Mechanical engineers and computer scientists have developed a 3D printing technique that uses motion capture technology, similar to that used in Hollywood movies, to print electronic sensors directly on organs that are expanding and contracting.
The new research is the next generation of a 3D printing technique discovered two years ago by members of the team that allowed for printing of electronics directly on the skin of a hand that moved left to right or rotated. The new technique allows for even more sophisticated tracking to 3D-print sensors on organs like the lungs or heart that change shape or distort due to expanding and contracting.
The researchers started with a balloon like surface and a specialized 3D printer. They used motion capture tracking markers — much like those used to create special effects in movies — to help the 3D printer adapt its printing path to the expansion and contraction movements on the surface. The researchers then moved on to an animal lung in the lab that was artificially inflated.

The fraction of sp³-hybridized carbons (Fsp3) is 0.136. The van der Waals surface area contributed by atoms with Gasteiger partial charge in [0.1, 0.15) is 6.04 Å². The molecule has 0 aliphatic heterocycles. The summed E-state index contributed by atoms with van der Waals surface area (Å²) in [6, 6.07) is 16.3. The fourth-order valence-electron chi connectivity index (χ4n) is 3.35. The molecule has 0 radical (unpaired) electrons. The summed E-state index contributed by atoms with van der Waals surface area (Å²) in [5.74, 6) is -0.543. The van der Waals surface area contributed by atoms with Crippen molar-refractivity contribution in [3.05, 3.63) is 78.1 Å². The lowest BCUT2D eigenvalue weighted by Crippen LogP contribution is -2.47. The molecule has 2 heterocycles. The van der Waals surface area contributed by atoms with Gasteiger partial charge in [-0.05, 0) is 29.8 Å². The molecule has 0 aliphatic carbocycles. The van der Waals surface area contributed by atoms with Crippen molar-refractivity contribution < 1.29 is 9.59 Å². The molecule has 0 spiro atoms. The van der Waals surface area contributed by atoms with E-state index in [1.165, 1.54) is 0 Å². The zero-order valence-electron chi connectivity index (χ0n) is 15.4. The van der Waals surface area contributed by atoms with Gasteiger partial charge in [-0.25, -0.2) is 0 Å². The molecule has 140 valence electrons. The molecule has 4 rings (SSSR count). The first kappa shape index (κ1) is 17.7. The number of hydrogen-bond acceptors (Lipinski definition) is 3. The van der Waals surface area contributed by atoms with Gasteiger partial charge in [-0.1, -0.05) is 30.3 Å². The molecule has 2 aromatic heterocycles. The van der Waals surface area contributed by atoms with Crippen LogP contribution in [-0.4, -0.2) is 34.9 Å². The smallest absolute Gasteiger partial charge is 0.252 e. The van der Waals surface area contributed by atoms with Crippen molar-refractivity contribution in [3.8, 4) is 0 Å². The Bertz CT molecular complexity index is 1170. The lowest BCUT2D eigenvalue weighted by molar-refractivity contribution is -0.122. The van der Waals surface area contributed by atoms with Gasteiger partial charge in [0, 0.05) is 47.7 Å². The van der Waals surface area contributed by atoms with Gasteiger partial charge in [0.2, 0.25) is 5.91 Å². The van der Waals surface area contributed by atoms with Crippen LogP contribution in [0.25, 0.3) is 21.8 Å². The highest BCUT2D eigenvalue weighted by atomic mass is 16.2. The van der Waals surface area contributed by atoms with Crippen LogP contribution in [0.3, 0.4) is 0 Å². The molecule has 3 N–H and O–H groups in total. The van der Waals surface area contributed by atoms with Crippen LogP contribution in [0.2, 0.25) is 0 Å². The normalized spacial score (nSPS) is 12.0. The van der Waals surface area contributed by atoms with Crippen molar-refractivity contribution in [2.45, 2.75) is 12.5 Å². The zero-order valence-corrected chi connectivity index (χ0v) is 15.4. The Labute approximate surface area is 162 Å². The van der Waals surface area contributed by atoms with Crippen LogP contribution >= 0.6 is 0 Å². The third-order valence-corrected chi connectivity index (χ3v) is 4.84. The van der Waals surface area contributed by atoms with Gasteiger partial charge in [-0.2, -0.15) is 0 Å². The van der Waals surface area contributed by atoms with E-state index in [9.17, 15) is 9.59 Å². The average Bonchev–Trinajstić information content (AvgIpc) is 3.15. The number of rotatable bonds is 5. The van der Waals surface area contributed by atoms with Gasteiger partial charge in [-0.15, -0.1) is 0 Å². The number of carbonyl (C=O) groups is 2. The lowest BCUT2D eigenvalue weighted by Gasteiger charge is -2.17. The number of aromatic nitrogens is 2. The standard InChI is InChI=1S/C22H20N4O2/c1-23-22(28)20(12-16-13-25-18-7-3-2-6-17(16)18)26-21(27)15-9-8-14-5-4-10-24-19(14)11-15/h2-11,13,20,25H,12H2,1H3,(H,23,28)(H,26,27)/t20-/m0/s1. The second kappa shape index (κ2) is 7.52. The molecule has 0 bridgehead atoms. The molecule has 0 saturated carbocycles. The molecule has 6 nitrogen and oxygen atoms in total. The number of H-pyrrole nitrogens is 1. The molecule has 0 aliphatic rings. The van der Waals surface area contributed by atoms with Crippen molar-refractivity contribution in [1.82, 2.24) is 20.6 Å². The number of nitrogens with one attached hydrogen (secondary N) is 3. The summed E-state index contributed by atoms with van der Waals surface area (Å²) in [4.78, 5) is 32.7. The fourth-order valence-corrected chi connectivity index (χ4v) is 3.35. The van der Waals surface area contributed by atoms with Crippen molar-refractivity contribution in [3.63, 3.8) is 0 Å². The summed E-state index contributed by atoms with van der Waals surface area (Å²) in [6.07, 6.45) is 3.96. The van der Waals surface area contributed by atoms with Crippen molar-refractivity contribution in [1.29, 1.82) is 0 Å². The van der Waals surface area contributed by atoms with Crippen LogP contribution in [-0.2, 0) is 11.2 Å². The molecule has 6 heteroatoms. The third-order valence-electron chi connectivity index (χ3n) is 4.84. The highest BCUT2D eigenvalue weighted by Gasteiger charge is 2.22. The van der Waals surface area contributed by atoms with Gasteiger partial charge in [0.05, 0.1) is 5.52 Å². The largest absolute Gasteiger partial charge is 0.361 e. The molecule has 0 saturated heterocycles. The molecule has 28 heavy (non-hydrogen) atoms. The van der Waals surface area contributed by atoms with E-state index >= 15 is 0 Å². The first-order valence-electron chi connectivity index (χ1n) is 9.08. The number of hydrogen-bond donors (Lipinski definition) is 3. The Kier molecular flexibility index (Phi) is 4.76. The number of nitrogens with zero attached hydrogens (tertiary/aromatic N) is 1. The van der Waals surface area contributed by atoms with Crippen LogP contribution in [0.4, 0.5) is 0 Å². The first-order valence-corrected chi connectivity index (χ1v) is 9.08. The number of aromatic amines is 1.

They were able to successfully print a soft hydrogel-based sensor directly on the surface. The technique could also possibly be used in the future to 3D-print sensors on a pumping heart.
The research is a step forward to the goal of combining 3D printing technology with surgical robots. In the future, 3D printing could be part of a larger autonomous robotic system, which could be important for diseases like COVID-19 where healthcare providers are at risk when treating patients.